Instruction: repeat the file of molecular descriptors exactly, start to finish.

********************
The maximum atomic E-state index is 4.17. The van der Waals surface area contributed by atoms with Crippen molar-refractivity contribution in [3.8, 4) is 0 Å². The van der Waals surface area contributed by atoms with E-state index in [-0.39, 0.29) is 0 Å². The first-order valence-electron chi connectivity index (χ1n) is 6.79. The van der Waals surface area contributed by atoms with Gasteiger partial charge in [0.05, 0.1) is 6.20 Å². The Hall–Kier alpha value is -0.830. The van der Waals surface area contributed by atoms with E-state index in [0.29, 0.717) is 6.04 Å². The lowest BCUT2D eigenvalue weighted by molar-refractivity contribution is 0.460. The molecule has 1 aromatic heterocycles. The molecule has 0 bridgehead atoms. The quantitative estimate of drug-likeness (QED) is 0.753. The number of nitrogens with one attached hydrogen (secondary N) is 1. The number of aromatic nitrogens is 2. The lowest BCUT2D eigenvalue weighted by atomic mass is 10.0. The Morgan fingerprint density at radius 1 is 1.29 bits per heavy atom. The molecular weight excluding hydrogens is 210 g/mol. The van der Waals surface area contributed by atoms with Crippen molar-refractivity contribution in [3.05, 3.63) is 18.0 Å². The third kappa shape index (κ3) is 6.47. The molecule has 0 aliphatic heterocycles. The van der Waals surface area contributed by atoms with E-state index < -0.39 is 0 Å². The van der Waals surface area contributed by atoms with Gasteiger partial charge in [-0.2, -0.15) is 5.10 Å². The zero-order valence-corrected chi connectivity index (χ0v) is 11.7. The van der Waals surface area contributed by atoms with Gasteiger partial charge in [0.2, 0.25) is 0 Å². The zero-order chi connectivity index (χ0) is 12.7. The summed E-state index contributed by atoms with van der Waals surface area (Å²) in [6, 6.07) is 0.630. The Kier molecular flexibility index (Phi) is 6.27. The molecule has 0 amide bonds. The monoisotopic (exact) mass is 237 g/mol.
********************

The maximum atomic E-state index is 4.17. The van der Waals surface area contributed by atoms with Crippen molar-refractivity contribution in [3.8, 4) is 0 Å². The van der Waals surface area contributed by atoms with E-state index in [-0.39, 0.29) is 0 Å². The first-order valence-electron chi connectivity index (χ1n) is 6.79. The van der Waals surface area contributed by atoms with Gasteiger partial charge in [0.05, 0.1) is 6.20 Å². The Hall–Kier alpha value is -0.830. The van der Waals surface area contributed by atoms with E-state index in [0.29, 0.717) is 6.04 Å². The lowest BCUT2D eigenvalue weighted by molar-refractivity contribution is 0.460. The molecule has 1 aromatic heterocycles. The molecule has 0 bridgehead atoms. The quantitative estimate of drug-likeness (QED) is 0.753. The number of nitrogens with one attached hydrogen (secondary N) is 1. The number of aromatic nitrogens is 2. The lowest BCUT2D eigenvalue weighted by atomic mass is 10.0. The Morgan fingerprint density at radius 1 is 1.29 bits per heavy atom. The molecular weight excluding hydrogens is 210 g/mol. The van der Waals surface area contributed by atoms with Crippen molar-refractivity contribution in [3.05, 3.63) is 18.0 Å². The third kappa shape index (κ3) is 6.47. The molecule has 0 aliphatic heterocycles. The van der Waals surface area contributed by atoms with E-state index < -0.39 is 0 Å². The van der Waals surface area contributed by atoms with Gasteiger partial charge in [-0.2, -0.15) is 5.10 Å². The zero-order valence-corrected chi connectivity index (χ0v) is 11.7. The van der Waals surface area contributed by atoms with Gasteiger partial charge in [0.2, 0.25) is 0 Å². The zero-order chi connectivity index (χ0) is 12.7. The summed E-state index contributed by atoms with van der Waals surface area (Å²) in [6, 6.07) is 0.630. The Kier molecular flexibility index (Phi) is 6.27. The molecule has 0 amide bonds. The monoisotopic (exact) mass is 237 g/mol.